Price advises counselors interested in starting a private practice to not underestimate the importance of developing strong clinical skills. “I think it takes more experience than people think it does,” Price says of clinical readiness. “I’m not saying you have to be a master, but I think it helps doing it on a part-time basis with supervision while also getting really solid training in different modalities.”

Price recommends that clinicians, especially those just starting out, seek additional training at local schools or workshops to continue expanding their skill sets and keep pace with evolving techniques. “I would strongly suggest if someone is thinking of starting a private practice, to make sure that they’re ready clinically and that they’re also investing in continued education,” he says.

Create a support network

Seeking out continuing education can also be an avenue for counselors to expand their professional networks, which can in turn be a valuable resource for private practitioners who are working solo. 

“It’s tempting to think of it as it’s only on you, but if you don’t have a professional network of people that you trust to help you make decisions, then invariably you’re not going to make the right one and put yourself at risk,” Williamson says. 

He gives the example of working with a client who was going through a divorce and having his clinical notes requested by the client’s attorney. Not wanting to be involved in a legal matter, Williamson called a clinical colleague who specializes in client issues related to divorce and asked for advice. “He helped me write my note for that session so that I could send it to the lawyer and not be called into court,” Williamson says. He also provided the client with several therapy referrals that he received from another professional contact who had a wider network in the New Orleans area. “So, I was able to take care of the patient, protect my license and also protect my time because I didn’t have to go through all of that,” Williamson says.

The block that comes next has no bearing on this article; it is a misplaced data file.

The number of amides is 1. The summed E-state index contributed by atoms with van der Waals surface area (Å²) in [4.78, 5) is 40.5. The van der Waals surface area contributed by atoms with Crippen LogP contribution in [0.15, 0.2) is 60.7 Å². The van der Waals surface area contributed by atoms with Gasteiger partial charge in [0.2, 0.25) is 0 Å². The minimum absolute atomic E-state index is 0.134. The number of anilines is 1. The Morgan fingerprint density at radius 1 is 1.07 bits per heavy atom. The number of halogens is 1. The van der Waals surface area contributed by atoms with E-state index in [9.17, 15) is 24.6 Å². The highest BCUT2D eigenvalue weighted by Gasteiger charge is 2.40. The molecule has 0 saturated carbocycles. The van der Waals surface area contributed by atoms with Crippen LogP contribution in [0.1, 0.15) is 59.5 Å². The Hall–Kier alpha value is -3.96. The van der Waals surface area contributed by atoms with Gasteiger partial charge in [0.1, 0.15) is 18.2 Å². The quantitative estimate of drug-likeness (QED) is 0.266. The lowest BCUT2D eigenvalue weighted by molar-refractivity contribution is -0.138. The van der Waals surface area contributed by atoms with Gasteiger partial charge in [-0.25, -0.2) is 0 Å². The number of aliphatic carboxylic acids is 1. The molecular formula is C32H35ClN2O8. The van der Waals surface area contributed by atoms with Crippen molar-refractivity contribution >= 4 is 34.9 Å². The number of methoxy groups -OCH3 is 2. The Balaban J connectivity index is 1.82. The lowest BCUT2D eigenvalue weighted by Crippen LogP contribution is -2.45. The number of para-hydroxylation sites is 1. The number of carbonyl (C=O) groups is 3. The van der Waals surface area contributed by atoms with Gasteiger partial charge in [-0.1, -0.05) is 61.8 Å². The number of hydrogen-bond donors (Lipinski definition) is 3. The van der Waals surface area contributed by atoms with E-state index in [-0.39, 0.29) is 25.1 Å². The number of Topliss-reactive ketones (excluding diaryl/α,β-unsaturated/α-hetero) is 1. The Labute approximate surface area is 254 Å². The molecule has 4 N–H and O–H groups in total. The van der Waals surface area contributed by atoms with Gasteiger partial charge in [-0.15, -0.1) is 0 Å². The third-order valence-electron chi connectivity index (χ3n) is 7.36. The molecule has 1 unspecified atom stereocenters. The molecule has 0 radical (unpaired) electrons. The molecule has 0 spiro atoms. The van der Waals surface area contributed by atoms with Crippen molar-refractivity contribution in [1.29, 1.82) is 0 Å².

A solid professional network is not only a good place to turn to for advice and consultation. It can also provide socialization and collegiality, which can be lacking in private practice.

“There’s no one next door to say, ‘Hey, girl, what are you eating for lunch?’” says Moss of the lack of office camaraderie that can come with running one’s own business. She adds that she recognized the solitary nature of private practice early on. Over the years, she has actively created opportunities to build in socialization, whether that takes the form of doing administrative work occasionally at a coffee shop where she can be around other people or serving on boards and joining associations and groups where she can volunteer. 

“I’m always at the table learning from like minds in the mental health community and groups that represent some of things that speak to me and my clients,” says Moss, who currently serves on the boards of two mental health organizations in her area. “Even though I’m my own boss, I have always had my foot in the community.”

Williamson also recommends the idea of board membership and suggests that it can be a good way to give back to the community, especially if a counselor’s private practice is less community oriented. “It’s super rewarding, and it’s a low barrier for entry,” says Williamson, who served for six years on the board of a local public service provider. “The commitment is only what you want to put into it.”

Establish boundaries

Given the time commitment that comes with running a business and managing one’s professional network, and then balancing all of that with one’s personal life, setting and sticking to boundaries is another invaluable strategy to implement early on when starting a practice.  

“I used to take clients as they came,” Price says. “And just emotionally, physically, mentally, you can only work with so many clients, especially if some have difficult cases. Trying to find that balance has been hard for me.”